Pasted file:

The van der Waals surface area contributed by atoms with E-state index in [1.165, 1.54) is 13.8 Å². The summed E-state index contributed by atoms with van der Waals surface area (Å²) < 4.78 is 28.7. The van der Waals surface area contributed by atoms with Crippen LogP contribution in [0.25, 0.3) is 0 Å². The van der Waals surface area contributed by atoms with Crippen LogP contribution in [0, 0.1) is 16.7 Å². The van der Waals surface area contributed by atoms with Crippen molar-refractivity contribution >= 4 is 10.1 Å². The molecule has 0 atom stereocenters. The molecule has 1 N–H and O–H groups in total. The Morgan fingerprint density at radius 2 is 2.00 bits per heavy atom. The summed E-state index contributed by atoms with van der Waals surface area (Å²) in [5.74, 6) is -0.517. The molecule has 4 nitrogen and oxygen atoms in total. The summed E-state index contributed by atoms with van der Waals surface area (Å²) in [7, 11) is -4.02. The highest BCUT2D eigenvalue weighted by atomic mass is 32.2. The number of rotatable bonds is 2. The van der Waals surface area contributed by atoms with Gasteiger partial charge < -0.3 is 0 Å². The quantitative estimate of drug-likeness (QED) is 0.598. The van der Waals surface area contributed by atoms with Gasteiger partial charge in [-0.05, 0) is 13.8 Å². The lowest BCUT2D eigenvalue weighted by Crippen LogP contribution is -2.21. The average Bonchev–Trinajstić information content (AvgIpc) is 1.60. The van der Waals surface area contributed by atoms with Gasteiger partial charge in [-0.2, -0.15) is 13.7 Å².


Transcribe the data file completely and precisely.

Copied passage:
The van der Waals surface area contributed by atoms with E-state index in [1.165, 1.54) is 13.8 Å². The summed E-state index contributed by atoms with van der Waals surface area (Å²) < 4.78 is 28.7. The van der Waals surface area contributed by atoms with Crippen LogP contribution in [0.25, 0.3) is 0 Å². The van der Waals surface area contributed by atoms with Crippen LogP contribution in [0, 0.1) is 16.7 Å². The van der Waals surface area contributed by atoms with Crippen molar-refractivity contribution >= 4 is 10.1 Å². The molecule has 0 atom stereocenters. The molecule has 1 N–H and O–H groups in total. The Morgan fingerprint density at radius 2 is 2.00 bits per heavy atom. The summed E-state index contributed by atoms with van der Waals surface area (Å²) in [5.74, 6) is -0.517. The molecule has 4 nitrogen and oxygen atoms in total. The summed E-state index contributed by atoms with van der Waals surface area (Å²) in [7, 11) is -4.02. The highest BCUT2D eigenvalue weighted by atomic mass is 32.2. The number of rotatable bonds is 2. The van der Waals surface area contributed by atoms with Gasteiger partial charge < -0.3 is 0 Å². The quantitative estimate of drug-likeness (QED) is 0.598. The van der Waals surface area contributed by atoms with Gasteiger partial charge in [-0.05, 0) is 13.8 Å². The lowest BCUT2D eigenvalue weighted by Crippen LogP contribution is -2.21. The average Bonchev–Trinajstić information content (AvgIpc) is 1.60. The van der Waals surface area contributed by atoms with Gasteiger partial charge in [-0.2, -0.15) is 13.7 Å².